I’m a catch-and-release fisherman. Except for a couple of shore dinners while camping up north at Forked Lake, I measure, photograph and release the fish I catch. I decided that since I’m past the game-taking stage in my life, I’d start a new thing: “Shoot and release”.  It’s unlawful for members of a hunting party to be unlicensed, so I have my big game tags on my back as we pursue our quarry. However, my Nikon is the only thing I shoot with.

Opening day I joined the lads and a couple other hunting buddies, Mike and Jeff, and we went on a couple of deer drives in Buel. Push-hunting, or driving, is a method that calls for a couple of members of the party to take a stand at advantageous spots, while the “drivers” start along the opposite side of the area (typically woods, swamps, marshes and the like) and we make noise and hoot as we drive the deer out towards the shooters.

After a couple drives in Buel, we headed to daughter Kerry’s farm, where Matt and Max have box blinds. These are raised stands enclosed by walls. We spent a few hours in the blind, until dark, without seeing any deer. Max got himself a good nap, though.

The day after opening day, Max got his buck. He and his Dad were at Kerry’s, and Matt drove the swamp towards Max. A fine 6-point buck was Max’s reward. It was a beautiful deer, in good health, with no sign of ticks.

 

Max’s buck

As the only unarmed member of the hunting party, I’m always a driver, or “pusher”. I get some great exercise and see some trails and terrain that’s new to me. The hunting party is actually glad to have me, as fewer and fewer folks pursue hunting these days. Back in the when, there would be a dozen guys assembled for some big drives. Sometimes the group would take more than one deer in a single drive.

I’m a little conflicted in the sense that I myself don’t kill things, and also I love all of nature and all its creatures. Thanks to Disney and The Yearling, many of us get emotional over seeing a deer killed. Thankfully, my over-sized human brain is able to understand the concept of overcrowding. There was a time when predators would take their fair share of deer, and there were no fields full of corn or pumpkins to feed them. Nowadays, deer get plenty to eat, and have power line right-of-ways and rear easements to wander through safely. If we don’t take responsibility for reducing the deer overpopulation, they’ll all suffer with starvation and rampant spread of diseases. They’ll also run out in front of your car or even occasionally crash through a picture window into someone’s living room.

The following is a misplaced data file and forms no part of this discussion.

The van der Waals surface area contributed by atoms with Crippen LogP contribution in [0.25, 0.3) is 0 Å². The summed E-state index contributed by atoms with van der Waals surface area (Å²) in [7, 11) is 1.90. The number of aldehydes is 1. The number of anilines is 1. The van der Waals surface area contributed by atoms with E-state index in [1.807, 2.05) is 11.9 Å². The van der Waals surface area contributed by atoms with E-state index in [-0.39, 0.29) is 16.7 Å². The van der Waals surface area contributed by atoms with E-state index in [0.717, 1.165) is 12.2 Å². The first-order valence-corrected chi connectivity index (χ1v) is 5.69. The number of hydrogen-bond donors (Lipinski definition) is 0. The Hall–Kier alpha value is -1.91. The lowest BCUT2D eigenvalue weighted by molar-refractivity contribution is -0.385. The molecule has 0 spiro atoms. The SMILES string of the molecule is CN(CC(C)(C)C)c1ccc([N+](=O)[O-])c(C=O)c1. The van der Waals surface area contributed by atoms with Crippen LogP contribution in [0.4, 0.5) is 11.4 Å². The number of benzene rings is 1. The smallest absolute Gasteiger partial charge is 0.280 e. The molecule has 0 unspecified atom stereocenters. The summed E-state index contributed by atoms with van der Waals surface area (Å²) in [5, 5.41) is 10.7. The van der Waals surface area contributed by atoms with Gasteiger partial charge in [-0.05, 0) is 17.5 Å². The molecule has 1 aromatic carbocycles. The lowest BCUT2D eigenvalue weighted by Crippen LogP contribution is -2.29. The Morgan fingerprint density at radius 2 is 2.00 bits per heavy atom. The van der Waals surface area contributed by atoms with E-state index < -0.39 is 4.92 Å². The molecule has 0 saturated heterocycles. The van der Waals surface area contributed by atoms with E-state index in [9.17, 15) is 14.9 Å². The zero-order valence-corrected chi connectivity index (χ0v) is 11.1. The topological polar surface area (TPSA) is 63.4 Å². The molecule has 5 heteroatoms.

For me, I’ve taken to joining the hunt to spend time with my grandson and favorite son-in-law (okay, so he’s my only son-in-law, but still…) in the great outdoors in all weather. It’s a fine adventure for an old Armchair Zen grandfather, and I am easily mesmerized by the many photo opportunities that present themselves. Alas, I’ve yet to “shoot” a good deer on a hunt.

Mostly it’s about taking game, but nearly as important is the camaraderie of the hunt. Jeff arrives with “tomato pie”, very popular in Utica, from which he hails. Between drives we’ll talk about the deer we saw or didn’t see, yesterday’s drive, tomorrow’s plan. We recall names of those that hunted before us and have since passed on. Max’s grandfather Mert, Mike’s cousin Ken (they say don’t mention Ken Jones locally, he was a real character. Loved or hated, no in-betweens). A neighbor stopped to ask where we were hunting and if we had permission, and after a couple of well-timed name-drops, the neighbor was glad to have us nearby. And “Yes!”, she said, she’d be glad to get some venison if we were successful.